Jesus’ last message to his disciples was a migration/immigration message. It is a statement that not only calls for migration, but also insists on it. Matthew 28:18-19 is the great commission, in which Jesus says, “All authority in heaven and on earth has been given to me. Go therefore and make disciples of all nations, baptizing them in the name of the Father and of the Son and of the Holy Spirit, and teaching them to obey everything that I have commanded you. And remember I am with you always, to the end of the age.” Apparently, Jesus assumes the role of the migrant God traveling with each and every disciple as they move throughout the world. It is also important to remember that at that time, North America was not a known part of the world. At that time, it would have been considered the ends of the earth.
But the story was not over at that point. It continued, as followers of Christ became migrant messengers, taking his teachings throughout the known world. They recognize that divisions between all of humankind have been dismantled.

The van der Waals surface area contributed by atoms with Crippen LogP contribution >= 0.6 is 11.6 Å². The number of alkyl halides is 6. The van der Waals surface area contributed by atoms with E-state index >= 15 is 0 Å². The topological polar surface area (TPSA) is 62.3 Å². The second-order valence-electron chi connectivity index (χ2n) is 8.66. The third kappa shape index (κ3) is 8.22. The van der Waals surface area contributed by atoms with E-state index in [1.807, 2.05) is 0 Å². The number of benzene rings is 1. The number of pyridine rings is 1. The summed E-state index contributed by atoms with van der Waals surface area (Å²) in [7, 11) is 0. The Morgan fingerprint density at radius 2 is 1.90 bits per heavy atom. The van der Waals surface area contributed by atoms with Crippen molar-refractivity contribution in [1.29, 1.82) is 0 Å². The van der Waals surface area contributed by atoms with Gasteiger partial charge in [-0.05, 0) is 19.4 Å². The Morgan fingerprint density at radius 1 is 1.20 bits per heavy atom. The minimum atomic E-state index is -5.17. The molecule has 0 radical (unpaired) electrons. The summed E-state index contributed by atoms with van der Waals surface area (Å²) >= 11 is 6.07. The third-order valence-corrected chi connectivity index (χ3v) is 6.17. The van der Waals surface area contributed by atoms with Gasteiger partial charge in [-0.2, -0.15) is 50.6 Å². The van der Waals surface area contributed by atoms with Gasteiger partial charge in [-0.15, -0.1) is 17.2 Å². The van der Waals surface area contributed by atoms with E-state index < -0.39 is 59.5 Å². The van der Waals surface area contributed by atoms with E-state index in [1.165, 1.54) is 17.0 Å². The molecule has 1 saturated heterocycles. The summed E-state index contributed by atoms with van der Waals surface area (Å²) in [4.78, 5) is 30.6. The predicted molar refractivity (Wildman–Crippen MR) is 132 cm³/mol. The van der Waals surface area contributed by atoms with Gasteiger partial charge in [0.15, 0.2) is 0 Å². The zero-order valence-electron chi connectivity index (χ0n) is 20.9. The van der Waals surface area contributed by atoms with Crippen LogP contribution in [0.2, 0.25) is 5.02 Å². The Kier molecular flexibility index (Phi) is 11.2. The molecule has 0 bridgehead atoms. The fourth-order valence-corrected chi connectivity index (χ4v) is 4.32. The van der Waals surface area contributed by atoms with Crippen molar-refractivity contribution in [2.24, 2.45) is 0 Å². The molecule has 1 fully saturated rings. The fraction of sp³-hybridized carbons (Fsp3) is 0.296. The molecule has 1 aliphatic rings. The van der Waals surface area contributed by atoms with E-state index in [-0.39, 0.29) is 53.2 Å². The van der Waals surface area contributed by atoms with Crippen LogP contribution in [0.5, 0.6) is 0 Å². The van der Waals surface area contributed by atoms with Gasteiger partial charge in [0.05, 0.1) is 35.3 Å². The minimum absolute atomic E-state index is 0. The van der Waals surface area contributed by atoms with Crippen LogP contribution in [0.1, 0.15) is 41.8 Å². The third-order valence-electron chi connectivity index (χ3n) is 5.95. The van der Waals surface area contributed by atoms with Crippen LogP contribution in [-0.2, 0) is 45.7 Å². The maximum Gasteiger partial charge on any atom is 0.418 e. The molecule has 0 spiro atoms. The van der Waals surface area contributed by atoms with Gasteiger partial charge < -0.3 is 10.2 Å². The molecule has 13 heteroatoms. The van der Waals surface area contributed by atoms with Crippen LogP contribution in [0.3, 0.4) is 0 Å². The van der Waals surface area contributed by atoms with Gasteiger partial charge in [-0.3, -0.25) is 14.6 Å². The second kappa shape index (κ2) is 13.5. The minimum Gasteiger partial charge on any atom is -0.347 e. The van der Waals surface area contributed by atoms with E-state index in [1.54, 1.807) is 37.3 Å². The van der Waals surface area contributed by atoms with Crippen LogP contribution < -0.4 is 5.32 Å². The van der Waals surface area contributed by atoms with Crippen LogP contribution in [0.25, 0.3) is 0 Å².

Galatians 3:29-29 states, “There is no longer Jew or Greek; there is no longer slave or free; there is no longer male or female; for all of you are one in Christ Jesus.” They took this message and belief with them and they traveled as immigrants, as refugees, and as migrants. They were and are imprisoned, they were and are persecuted, and they were and are exiled.
The early disciples believed they were strangers in this life moving on to the heavenly kingdom. In I Peter 2:11-13 they are reminded that they are aliens and exiles in this world. They are the beginning of a long line of pilgrim people and a part of the continuing biblical migratory cycle following the mandates of God, the teachings of Christ and the guidance of the Holy Spirit.
The New Testament ends with John’s writing of the Book of Revelation, in exile, on the Isle of Patmos. The biblical story that began with migration ends with migration and exile, and continues as the migrant God accompanies each and every migrant on his or her journey of hope. And it extends far into the future, with the New Jerusalem, the city of God, on the move, coming from heaven to earth. When that happens, the circle of migration will be completed and the world made new.